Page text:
A plane crash is everyone’s worst nightmare. It was the evening of November 17 when a Boeing 737 flying from Moscow to Kazan, Russia, tragically touched the ground at the Kazan airport and exploded claiming lives of 50 people on board. It was raining since the morning on the wheat, rye, and barley fields on the outlines of Kazan near the airport, but weather conditions, though far from ideal, were hardly the cause of disaster. While the Russian investigative committee gives two possible reasons that might have led to the plane crash in Kazan – pilot error or technical defects of the aircraft – passengers that flew on the same plane a few hours earlier questioned the reliability of Russian planes. They talk about the 10 terrible minutes they all experienced during a heavy landing in Moscow; the plane was madly vibrating, shaking from right to left, from up to down as if the wind was controlling the jet. The lights were off and some chairs were non-functioning, they say. Nevertheless, a few hours later pilots took the plane off to Kazan. It was a flight toward their deaths.
The Boeing 737-500 that served Tatarstan Airlines was supposed to be off service some time ago. It flew for 23 years. It made its first flight in 1990, and since then changed many hands and logos. It belonged to French Euralair Horizons, Air France, Uganda Airlines, Brazilian Rio Sul, Romanian Blue Air and Bulgaria Air. Tatarstan Airlines bought it in 2008, after 18 years of service. In 2012 Tatarstan Airlines Director General Aksan Tiniyatullin promised to withdraw the plane from operation in an interview given to ITAR-TASS. It was not done despite the terrible accidents that had already happened.
The first accident occurred in Brazil in 2001 when the plane was landing at the airport of Belo Horizonte, local news agencies report. Due to the heavy rain the plane could not reach the landing strip and touched the ground earlier breaking a left undercarriage. It was carrying 102 passengers and 6 crew members that day. Thankfully, they all were safely evacuated.
The second one happened quite recently, only a year before the final plane crash. In November 2012, the aircraft made an emergency landing in Kazan at the same airport shortly after take-off when the jet’s emergency systems reported depressurization of the aircraft. It was in the air for only 20 minutes. Happily, not a single one of the 78 passengers was harmed during the accident, unlike like last Sunday, when there were no survivors.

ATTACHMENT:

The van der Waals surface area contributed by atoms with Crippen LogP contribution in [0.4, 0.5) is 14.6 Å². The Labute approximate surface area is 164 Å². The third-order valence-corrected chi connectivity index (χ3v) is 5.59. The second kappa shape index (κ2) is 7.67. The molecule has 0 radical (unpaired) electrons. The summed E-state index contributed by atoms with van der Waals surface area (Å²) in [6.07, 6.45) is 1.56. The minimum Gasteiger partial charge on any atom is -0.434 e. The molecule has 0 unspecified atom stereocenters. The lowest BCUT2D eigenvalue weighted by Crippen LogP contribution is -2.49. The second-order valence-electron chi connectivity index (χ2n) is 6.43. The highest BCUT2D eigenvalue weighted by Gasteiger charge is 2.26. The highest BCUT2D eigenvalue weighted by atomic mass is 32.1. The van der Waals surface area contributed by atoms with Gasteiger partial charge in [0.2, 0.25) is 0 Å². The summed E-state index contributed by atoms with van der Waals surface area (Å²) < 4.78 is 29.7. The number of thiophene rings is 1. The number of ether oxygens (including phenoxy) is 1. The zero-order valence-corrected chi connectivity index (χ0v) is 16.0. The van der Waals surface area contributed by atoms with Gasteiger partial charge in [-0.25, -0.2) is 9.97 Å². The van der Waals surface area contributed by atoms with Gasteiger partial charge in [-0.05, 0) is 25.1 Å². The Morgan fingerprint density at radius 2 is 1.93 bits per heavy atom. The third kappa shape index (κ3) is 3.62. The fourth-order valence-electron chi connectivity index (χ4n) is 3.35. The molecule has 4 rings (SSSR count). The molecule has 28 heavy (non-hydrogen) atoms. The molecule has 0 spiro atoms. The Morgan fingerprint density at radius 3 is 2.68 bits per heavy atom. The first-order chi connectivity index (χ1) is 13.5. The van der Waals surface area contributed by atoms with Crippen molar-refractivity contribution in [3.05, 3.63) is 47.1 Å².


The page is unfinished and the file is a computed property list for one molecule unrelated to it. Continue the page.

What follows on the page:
The plane, carrying 44 passengers and six crew members, exploded after it fell on the ground 150 meters from the landing strip at Kazan International Airport. It was the second attempt to land. The first one was unsuccessful. After pilots turned the plane to the second round they reported some technical problems, but did not have enough time to change anything. The fire caused by the explosion was extinguished only in the morning, according to eye witnesses. Everybody on board was dead. There were two small children among the passengers. Irek Minnihanov, the son of President of Tatarstan, was also on board. He had just turned 23 and had gotten married only three month ago.
November 19 is a day of mourning in Tatarstan for the President and for all the people who lost their loved ones in the plane crash. Though the list of deceased has already been published, causing every heart to tremble in fear of finding familiar names, the process of officially identifying the bodies started today despite the fact that many of the bodies are damaged beyond recognition.
The terrible crash in Kazan once more raises questions of the reliability of Russian planes by many who are hesitant to travel for fear of their safety. In 2012 alone, 30 planes crashed in Russia claiming lives of 114 people, according to The Moscow News. Russia and CIS region have one of the worst overall air safety records in the world. Many planes are really old. The age of retirement for a passenger plane in Russia fluctuates between 25-30 years.
As to Tatarstan Airlines, it is reported that the company has serious financial problems. In 2012 Kazan, airport started a law suit against the company for the 266 million rubles (more than $8 million), service debt accumulated in the previous three years, according to the Business Online. Financial troubles were behind the fact that explosion was so massive as the fuel tanks of the plane were almost full since Kazan airport refused to credit Tatarstan Airlines any longer, and the plane had to fill up its tanks in Moscow.
In 2007, European Union banned Tatarstan Airlines single and charter flights from entering EU zone. In 2011 Russian Federal Agency of Air Transport, Rosaviation, banned all the flights of the company to the EU countries due to a big number of accidents connected with this company’s air craft. Why not ban local flights, then?
Low safety standards leading to overuse of transport facilities are not only affecting airplanes. Everybody in Kazan remembers a shipwreck of Bulgaria in 2011 near the city. Built in 1955 and overloaded with passengers a cruise boat sank in the Kuibyshev reservoir on Volga River killing 122 people, many of them natives of Kazan.
Now Kazan faces new tragedy in the air. It is a beautiful city 500 miles east from Moscow with 1000 year history and unique traditions, including peaceful coexistence of Muslim and Christian populations. Unfortunately, it is marked now with a rash of deadly transport disasters claiming many people’s lives. This last plane crash in Kazan raises questions about the reliability of Russian planes as it looks like the tragedy might have been prevented.
By Alsu Salakhutdinov